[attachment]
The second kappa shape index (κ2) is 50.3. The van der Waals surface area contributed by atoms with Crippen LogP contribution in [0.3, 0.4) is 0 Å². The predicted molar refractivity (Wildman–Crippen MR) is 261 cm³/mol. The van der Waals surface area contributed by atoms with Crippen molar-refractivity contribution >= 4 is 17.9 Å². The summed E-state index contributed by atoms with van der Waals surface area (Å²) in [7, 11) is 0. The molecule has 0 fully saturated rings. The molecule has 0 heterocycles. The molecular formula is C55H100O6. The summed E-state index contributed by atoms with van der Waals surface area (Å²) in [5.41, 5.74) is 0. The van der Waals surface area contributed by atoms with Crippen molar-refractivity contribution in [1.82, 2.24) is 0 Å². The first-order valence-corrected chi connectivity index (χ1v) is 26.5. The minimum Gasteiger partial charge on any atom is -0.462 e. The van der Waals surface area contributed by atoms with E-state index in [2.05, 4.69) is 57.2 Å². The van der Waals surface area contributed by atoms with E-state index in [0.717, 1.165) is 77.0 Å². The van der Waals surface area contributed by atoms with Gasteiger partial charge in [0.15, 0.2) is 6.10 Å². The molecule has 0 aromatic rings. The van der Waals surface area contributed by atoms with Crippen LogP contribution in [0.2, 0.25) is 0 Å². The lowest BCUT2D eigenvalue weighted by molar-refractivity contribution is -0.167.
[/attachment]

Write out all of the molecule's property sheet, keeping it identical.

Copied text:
The second kappa shape index (κ2) is 50.3. The van der Waals surface area contributed by atoms with Crippen LogP contribution in [0.3, 0.4) is 0 Å². The predicted molar refractivity (Wildman–Crippen MR) is 261 cm³/mol. The van der Waals surface area contributed by atoms with Crippen molar-refractivity contribution >= 4 is 17.9 Å². The summed E-state index contributed by atoms with van der Waals surface area (Å²) in [7, 11) is 0. The molecule has 0 fully saturated rings. The molecule has 0 heterocycles. The molecular formula is C55H100O6. The summed E-state index contributed by atoms with van der Waals surface area (Å²) in [5.41, 5.74) is 0. The van der Waals surface area contributed by atoms with Crippen molar-refractivity contribution in [1.82, 2.24) is 0 Å². The first-order valence-corrected chi connectivity index (χ1v) is 26.5. The minimum Gasteiger partial charge on any atom is -0.462 e. The van der Waals surface area contributed by atoms with E-state index in [2.05, 4.69) is 57.2 Å². The van der Waals surface area contributed by atoms with E-state index in [0.717, 1.165) is 77.0 Å². The van der Waals surface area contributed by atoms with Gasteiger partial charge in [0.15, 0.2) is 6.10 Å². The molecule has 0 aromatic rings. The van der Waals surface area contributed by atoms with Crippen LogP contribution in [0.2, 0.25) is 0 Å². The lowest BCUT2D eigenvalue weighted by molar-refractivity contribution is -0.167.